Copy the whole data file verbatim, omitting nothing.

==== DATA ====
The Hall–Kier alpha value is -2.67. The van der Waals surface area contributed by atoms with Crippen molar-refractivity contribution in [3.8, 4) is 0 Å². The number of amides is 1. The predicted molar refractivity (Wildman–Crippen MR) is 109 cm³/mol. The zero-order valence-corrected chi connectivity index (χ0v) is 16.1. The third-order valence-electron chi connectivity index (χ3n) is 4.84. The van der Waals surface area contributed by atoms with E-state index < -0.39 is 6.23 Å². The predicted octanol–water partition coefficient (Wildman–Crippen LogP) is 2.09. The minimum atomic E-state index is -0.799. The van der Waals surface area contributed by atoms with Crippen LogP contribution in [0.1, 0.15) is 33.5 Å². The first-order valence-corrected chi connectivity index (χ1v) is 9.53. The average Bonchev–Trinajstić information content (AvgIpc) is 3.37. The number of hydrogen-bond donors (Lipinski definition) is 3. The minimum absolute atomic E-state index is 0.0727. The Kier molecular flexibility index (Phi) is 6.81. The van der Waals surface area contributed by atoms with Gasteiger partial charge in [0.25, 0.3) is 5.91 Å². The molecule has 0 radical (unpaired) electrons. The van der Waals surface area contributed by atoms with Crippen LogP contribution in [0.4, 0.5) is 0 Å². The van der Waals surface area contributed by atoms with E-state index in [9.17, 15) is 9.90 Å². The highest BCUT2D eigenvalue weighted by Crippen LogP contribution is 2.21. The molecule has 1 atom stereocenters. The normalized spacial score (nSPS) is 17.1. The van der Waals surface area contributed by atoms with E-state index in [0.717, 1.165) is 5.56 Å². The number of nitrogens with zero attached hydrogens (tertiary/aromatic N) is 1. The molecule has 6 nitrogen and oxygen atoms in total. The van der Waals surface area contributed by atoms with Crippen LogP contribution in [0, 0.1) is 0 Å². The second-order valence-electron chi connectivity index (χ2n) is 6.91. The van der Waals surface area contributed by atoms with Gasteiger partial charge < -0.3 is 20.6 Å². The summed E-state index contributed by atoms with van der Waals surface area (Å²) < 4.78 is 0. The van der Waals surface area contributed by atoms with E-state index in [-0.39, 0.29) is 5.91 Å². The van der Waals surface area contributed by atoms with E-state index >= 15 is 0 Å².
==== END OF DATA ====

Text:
The Hall–Kier alpha value is -2.67. The van der Waals surface area contributed by atoms with Crippen molar-refractivity contribution in [3.8, 4) is 0 Å². The number of amides is 1. The predicted molar refractivity (Wildman–Crippen MR) is 109 cm³/mol. The zero-order valence-corrected chi connectivity index (χ0v) is 16.1. The third-order valence-electron chi connectivity index (χ3n) is 4.84. The van der Waals surface area contributed by atoms with E-state index < -0.39 is 6.23 Å². The predicted octanol–water partition coefficient (Wildman–Crippen LogP) is 2.09. The minimum atomic E-state index is -0.799. The van der Waals surface area contributed by atoms with Crippen LogP contribution in [0.1, 0.15) is 33.5 Å². The first-order valence-corrected chi connectivity index (χ1v) is 9.53. The average Bonchev–Trinajstić information content (AvgIpc) is 3.37. The number of hydrogen-bond donors (Lipinski definition) is 3. The minimum absolute atomic E-state index is 0.0727. The Kier molecular flexibility index (Phi) is 6.81. The van der Waals surface area contributed by atoms with Gasteiger partial charge in [0.25, 0.3) is 5.91 Å². The molecule has 0 radical (unpaired) electrons. The van der Waals surface area contributed by atoms with Crippen LogP contribution in [0.4, 0.5) is 0 Å². The van der Waals surface area contributed by atoms with E-state index in [9.17, 15) is 9.90 Å². The highest BCUT2D eigenvalue weighted by Crippen LogP contribution is 2.21. The molecule has 1 atom stereocenters. The normalized spacial score (nSPS) is 17.1. The van der Waals surface area contributed by atoms with E-state index in [0.717, 1.165) is 5.56 Å². The number of nitrogens with zero attached hydrogens (tertiary/aromatic N) is 1. The molecule has 6 nitrogen and oxygen atoms in total. The van der Waals surface area contributed by atoms with Crippen LogP contribution in [0, 0.1) is 0 Å². The second-order valence-electron chi connectivity index (χ2n) is 6.91. The van der Waals surface area contributed by atoms with Gasteiger partial charge < -0.3 is 20.6 Å². The summed E-state index contributed by atoms with van der Waals surface area (Å²) < 4.78 is 0. The van der Waals surface area contributed by atoms with E-state index in [-0.39, 0.29) is 5.91 Å². The van der Waals surface area contributed by atoms with E-state index >= 15 is 0 Å².